Murphy is the only one of that group who self identifies as a progressive.

Scutari’s outlook should not be interpreted as a warning that the state is turning Republican or increasingly conservative.

New Jersey, for instance, has not elected a Republican to the U. S. Senate in half a century and the congressional delegation has been lop-sidedly in favor of Democrats. Reversing that record is unlikely anytime soon.

Rather, his election post mortem reflected his view that cultural issues and disputes — even if driven by national politics — have become dominant and Democrats should pay heed to the volatile and changing environment.

While not referencing specifically the gubernatorial election in Virginia, it is accepted by the political establishment that Republican Glenn Youngkin’s victory there can be attributed in significant measure to his support for greater parental involvement in local school district affairs, specifically the curriculum offered.

The issue has surfaced in New Jersey over the introduction of sex education guidelines in elementary schools and has led to legislative demands for greater transparency and parental participation. It may be an effort to get ahead of the issue before it mushrooms into a serious controversy, but it is indicative of the political sensitivity which surrounds it.

While Murphy’s legislative agenda for the three years remaining in his second term has yet to be fully fleshed out, he’s put the full weight of his Administration behind a package of firearms control legislation, as issue certain to arouse passionate debate and controversy as it has in prior legislative sessions.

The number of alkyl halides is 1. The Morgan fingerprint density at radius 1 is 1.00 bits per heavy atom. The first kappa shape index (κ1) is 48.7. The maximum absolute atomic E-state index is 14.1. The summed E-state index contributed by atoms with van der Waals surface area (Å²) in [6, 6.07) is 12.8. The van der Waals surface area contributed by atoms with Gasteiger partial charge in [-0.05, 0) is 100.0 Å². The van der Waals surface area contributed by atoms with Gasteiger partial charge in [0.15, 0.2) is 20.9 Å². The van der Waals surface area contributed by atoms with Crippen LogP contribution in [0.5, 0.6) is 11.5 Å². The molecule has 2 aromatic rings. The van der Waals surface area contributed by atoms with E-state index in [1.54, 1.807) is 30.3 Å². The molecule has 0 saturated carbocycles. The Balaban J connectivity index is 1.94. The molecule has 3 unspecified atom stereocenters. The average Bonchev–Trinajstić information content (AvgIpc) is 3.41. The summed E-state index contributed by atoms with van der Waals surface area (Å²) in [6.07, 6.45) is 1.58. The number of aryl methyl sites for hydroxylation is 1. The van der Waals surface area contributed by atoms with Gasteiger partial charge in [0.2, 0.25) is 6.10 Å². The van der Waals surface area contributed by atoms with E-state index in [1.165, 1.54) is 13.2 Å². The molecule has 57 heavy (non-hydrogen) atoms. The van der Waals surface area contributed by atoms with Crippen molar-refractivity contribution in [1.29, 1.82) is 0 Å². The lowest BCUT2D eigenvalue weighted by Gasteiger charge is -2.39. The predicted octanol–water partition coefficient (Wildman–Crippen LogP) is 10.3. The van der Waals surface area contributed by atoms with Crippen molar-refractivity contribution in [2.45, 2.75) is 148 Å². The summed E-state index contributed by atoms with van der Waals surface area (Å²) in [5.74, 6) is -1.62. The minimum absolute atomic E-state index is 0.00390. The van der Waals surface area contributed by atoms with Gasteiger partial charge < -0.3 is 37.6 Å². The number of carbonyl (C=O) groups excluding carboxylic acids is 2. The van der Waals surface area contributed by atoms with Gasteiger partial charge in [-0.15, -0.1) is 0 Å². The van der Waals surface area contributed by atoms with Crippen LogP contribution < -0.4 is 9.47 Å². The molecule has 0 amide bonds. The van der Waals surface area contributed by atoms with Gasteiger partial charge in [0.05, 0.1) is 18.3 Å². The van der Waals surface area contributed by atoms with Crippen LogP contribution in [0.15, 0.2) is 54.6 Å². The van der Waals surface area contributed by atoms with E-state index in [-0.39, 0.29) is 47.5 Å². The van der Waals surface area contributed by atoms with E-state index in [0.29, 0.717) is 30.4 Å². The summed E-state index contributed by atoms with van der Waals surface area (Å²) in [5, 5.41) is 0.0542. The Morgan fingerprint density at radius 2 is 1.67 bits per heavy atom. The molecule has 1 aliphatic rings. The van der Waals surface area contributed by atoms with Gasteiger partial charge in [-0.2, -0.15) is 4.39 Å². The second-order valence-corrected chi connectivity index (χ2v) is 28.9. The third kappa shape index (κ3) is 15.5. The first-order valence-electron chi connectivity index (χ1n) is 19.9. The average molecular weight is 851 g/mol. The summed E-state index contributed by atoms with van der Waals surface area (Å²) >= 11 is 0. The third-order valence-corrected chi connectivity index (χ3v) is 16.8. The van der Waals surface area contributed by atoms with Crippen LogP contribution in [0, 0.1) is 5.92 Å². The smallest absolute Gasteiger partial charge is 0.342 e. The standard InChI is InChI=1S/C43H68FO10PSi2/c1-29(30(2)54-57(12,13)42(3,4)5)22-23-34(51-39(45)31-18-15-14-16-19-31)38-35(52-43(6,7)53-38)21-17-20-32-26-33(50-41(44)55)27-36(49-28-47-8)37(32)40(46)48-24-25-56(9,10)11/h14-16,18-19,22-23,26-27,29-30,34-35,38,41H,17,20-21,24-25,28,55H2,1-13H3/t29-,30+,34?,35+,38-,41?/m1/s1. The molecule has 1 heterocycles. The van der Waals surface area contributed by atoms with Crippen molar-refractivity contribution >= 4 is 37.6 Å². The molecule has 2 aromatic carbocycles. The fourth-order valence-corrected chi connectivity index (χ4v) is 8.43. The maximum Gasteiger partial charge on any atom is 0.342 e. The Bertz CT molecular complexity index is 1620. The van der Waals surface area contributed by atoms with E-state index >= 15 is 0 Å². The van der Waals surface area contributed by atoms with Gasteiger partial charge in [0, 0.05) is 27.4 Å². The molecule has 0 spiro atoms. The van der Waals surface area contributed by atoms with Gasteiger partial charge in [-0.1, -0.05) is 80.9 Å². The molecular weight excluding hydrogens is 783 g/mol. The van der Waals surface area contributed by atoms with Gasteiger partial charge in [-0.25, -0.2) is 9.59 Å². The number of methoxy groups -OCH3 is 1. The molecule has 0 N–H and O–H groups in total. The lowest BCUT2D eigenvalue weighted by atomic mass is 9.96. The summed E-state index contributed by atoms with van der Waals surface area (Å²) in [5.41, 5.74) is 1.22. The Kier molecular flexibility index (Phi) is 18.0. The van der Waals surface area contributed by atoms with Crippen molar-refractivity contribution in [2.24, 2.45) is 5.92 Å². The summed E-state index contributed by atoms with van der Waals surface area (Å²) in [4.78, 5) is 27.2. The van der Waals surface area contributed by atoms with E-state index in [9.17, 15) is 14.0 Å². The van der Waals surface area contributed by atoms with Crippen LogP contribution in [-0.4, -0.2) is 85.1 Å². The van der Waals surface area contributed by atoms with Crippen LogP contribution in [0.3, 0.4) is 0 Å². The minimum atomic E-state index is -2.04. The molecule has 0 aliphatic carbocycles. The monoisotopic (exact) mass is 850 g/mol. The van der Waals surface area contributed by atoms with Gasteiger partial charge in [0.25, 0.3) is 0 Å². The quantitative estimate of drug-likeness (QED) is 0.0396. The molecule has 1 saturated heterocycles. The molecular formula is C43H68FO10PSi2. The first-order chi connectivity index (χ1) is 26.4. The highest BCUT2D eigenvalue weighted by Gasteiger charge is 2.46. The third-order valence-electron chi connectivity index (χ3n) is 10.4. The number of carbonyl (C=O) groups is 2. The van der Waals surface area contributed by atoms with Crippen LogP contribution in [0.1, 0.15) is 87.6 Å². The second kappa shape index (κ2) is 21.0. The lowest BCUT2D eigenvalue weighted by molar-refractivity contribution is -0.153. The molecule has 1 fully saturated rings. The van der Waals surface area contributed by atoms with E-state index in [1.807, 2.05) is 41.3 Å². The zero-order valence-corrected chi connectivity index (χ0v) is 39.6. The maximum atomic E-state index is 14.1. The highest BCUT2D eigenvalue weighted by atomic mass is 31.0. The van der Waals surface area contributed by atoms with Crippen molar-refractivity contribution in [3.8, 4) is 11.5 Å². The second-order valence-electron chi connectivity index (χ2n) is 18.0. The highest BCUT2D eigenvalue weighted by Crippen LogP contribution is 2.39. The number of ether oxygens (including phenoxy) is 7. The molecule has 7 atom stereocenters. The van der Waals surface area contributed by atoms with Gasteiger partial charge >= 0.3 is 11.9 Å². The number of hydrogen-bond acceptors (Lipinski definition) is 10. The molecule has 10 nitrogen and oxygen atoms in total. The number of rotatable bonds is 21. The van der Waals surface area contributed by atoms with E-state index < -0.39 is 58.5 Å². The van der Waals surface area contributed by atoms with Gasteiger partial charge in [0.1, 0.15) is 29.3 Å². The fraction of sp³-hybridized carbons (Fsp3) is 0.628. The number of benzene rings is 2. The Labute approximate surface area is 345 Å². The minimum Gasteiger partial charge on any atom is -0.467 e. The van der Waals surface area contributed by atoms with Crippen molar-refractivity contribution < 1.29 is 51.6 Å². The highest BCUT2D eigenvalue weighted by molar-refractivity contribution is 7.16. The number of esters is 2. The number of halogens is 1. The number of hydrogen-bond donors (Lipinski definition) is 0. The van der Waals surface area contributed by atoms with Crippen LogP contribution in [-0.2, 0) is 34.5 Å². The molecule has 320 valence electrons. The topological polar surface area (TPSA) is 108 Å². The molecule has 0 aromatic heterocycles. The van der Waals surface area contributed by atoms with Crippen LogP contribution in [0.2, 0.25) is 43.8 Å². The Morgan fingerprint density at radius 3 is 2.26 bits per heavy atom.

He’s also reiterated his support for same day voter registration, a proposal that Scutari opposes, reducing the chances of its approval.

Republicans are certain to frame the debate over the Administration agenda as out of touch progressive dogma, representing big government socialist tendencies on the part of a governor who openly brags of his ideology.

There will be as well suggestions that Murphy is driven by concern for his political future — potentially at the national level — and his state agenda is reflective of his ambitions to align himself with his party’s progressive wing.

Scutari’s warning that abandoning the mainstream proved costly to New Jersey Democrats last year drew a response from Sue Altman, executive director of New Jersey Working Families Alliance, who characterized blaming progressives as ridiculous, implicitly echoing national figures who argue Democrats paid a price because the party failed to move far enough to the left.

Scutari’s message, though, must be given significant weight by the governor. The Senate President occupies a position of enormous influence, holding life or death outcomes over legislative proposals.

New Jersey is historically a centrist state with occasional forays to the left or right but rejects the extremes.

Scutari has made it clear he intends to preside over the Senate with that in mind and that he intends to strengthen the Senate’s role as a co-equal partner.

Murphy would be wise to pay heed.

Carl Golden is a senior contributing analyst with the William J. Hughes Center for Public Policy at Stockton University.